Like many of you, I suppose, I try to take some time before Thanksgiving Day to focus on what I have to be thankful for. In my case, a lot, even on this Thanksgiving, when I’ll have no one ministering to the turkey — my late husband Jesse’s traditional (and favorite) holiday task.
One thing I’m thankful for and recur to often as I browse policies that affect low-income people is the fact that I live in the District of Columbia.
As followers know, I gripe about policy choices our mayors and the DC Council make. Sometimes more than gripe.
I’m constantly reminded, however, of how relatively progressive the major choices generally are — and of how even current debates occur within a relatively progressive framework. A few examples.
The Council seems poised to increase unemployment insurance benefits for at least some jobless workers, as well as to enable some to get them for longer
A bill cosponsored by a majority of members would, among other things, increase the maximum weekly benefit — long stuck at $359 — to $430 and then adjust it annually so that it didn’t again lose purchasing power.
It would also enable recipients to work part time without losing as much of their benefits as they do now — another increase of sorts.
Meanwhile, nine states have cut UI benefits by reducing the maximum time jobless workers can receive them to fewer than the customary 26 weeks. Two states will now cut the lifeline at 12 weeks when their unemployment rates drop to 5-5.5%.
And five states have chosen not to ask for waivers of the highly-restrictive SNAP (food stamp program) eligibility maximum for able-bodied workers without dependents. One of them — Kansas — is among the states that cut eligibility weeks for UI benefits.
So ABAWDs who are jobless for as little as 16 weeks will have neither cash income nor a cash equivalent to feed themselves — unless they can get into a job training program.
Unlikely, since states don’t have to provide any training slots for them. And most don’t, as the Center on Budget and Policy Priorities has again reported.
The District has not only preserved the waiver it’s entitled to. It’s done other things to extend SNAP benefits to as many residents as possible — and to make them as sufficient as seems possible, even to the extent of committing local funds to boost the minimal minimum.
Affordable Health Care
The District swiftly embraced the opportunities in the Affordable Care Act — both to expand its Medicaid program and to establish an online marketplace so that residents with incomes above the new maximum could purchase health insurance, in many cases subsidized.
And it promoted enrollment in a variety of ways — through advertising, partnerships with the local soccer team and largest drug store chain and funding for 35 divers organizations to support trained “assisters,” who help residents understand the ACA and navigate their way to a sign-up.
At the same time, it retained the locally-funded Healthcare Alliance so that low-income residents barred from Medicaid and the exchange — mainly undocumented immigrants — could get affordable health care too.
As a result, the District’s already low uninsured rate dropped to 5.3% last year — bested only by Massachusetts, which provided the model for the ACA.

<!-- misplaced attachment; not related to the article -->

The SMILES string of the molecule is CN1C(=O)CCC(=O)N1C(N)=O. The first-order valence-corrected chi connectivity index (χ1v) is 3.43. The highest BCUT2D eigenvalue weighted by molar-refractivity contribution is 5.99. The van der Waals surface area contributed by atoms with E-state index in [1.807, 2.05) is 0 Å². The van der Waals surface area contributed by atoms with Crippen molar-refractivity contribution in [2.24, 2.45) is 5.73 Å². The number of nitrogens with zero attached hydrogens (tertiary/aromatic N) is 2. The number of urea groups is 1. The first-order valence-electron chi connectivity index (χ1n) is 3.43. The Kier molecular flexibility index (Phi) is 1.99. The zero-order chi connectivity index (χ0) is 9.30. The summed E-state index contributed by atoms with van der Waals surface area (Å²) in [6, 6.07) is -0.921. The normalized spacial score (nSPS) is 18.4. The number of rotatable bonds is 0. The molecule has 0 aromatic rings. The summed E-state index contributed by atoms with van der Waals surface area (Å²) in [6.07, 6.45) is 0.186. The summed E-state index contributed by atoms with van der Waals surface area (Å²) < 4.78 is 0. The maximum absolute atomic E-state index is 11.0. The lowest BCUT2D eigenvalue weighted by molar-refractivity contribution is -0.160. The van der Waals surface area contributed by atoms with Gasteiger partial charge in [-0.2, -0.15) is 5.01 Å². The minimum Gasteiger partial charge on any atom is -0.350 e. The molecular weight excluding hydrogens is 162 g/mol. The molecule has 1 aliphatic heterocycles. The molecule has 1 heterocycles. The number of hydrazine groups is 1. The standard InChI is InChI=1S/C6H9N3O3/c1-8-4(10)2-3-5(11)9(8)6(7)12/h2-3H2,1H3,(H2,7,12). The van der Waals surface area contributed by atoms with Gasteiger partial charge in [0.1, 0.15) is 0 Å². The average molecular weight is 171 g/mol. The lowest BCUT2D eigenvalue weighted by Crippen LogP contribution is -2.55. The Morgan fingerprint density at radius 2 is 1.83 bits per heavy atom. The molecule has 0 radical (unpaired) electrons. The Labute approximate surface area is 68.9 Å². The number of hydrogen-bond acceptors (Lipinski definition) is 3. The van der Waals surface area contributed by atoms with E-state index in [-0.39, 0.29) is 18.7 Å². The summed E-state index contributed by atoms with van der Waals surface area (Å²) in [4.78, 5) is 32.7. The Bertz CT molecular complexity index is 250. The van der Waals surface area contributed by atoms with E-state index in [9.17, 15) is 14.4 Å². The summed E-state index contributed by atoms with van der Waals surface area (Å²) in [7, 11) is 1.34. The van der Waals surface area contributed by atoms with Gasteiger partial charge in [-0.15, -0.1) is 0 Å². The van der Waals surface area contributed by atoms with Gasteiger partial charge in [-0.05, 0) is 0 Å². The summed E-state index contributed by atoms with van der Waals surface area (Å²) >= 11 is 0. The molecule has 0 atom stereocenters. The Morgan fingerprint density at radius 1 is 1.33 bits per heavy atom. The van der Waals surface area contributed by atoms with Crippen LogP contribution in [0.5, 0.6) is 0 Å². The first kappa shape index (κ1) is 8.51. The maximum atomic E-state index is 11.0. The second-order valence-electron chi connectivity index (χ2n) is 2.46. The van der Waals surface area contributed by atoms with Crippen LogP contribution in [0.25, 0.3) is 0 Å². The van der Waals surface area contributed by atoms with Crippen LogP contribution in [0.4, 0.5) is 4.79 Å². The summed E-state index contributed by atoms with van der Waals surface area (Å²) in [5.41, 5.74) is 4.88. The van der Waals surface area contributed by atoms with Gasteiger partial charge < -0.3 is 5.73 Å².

We see the results in the same Census health insurance report I linked to above. Highest uninsured rates in the non-expansion states — led by Texas, with a rate well over three times the District’s.
Not surprisingly, when Texas, among others, excludes all childless adults from its Medicaid program and covers only parents with incomes no greater than 15% of the federal poverty line — about $3,013 for a parent with two kids.
Family Planning Rights
The District would — if it could — use its own tax revenues to ensure that low-income women who live here can choose to end a pregnancy when they believe that’s best, a right they supposedly have under the Constitution.
The District can’t because Congress exercised its prerogative to meddle in the local budget in ways it can’t — and wouldn’t dare to — if the District were a state like any other.
Meanwhile, 24 states have cleverly (they think) found a way around the Supreme Court’s ruling in Roe v. Wade, which made the Constitutional right operative.
They’re using their taxpayer dollars to defend laws that effectively deny the right by requiring clinics that provide abortions to meet wholly unnecessary standards — all very costly and at least two sometimes absolutely impossible to comply with.
Texas will defend its unusually expansive rules before the Supreme Court, using tax dollars women have perforce contributed. The governor makes no bones about the intent of the rules.
“The ideal world, ” he says, “is one without abortion. Until then, we will continue to pass laws to ensure that they are as rare as possible.” So much for the alleged concern for women’s health and safety.
Well-off women will, of course, still have abortions. They’ll travel to communities with clinics that have managed to meet the standards — or to states that haven’t enacted targeted regulations of abortion providers, so-called to produce the appropriate acronym, i.e., TRAP.
They’ll perhaps have abortions in hospitals, as well-off women with compassionate doctors sometimes did before Roe.
Meanwhile, hundreds of desperate women have already tried to-it-yourself abortions — at genuine risk to their health and safety. Who knows how many more have borne children they didn’t want and can’t care for? How many have instead done away with themselves?
Got my juices flowing here, when I should be thinking about turkey juices. But I am truly thankful that I’ve settled in the District. And I’m thankful for Jesse, without whom I probably wouldn’t have. But that’s another story.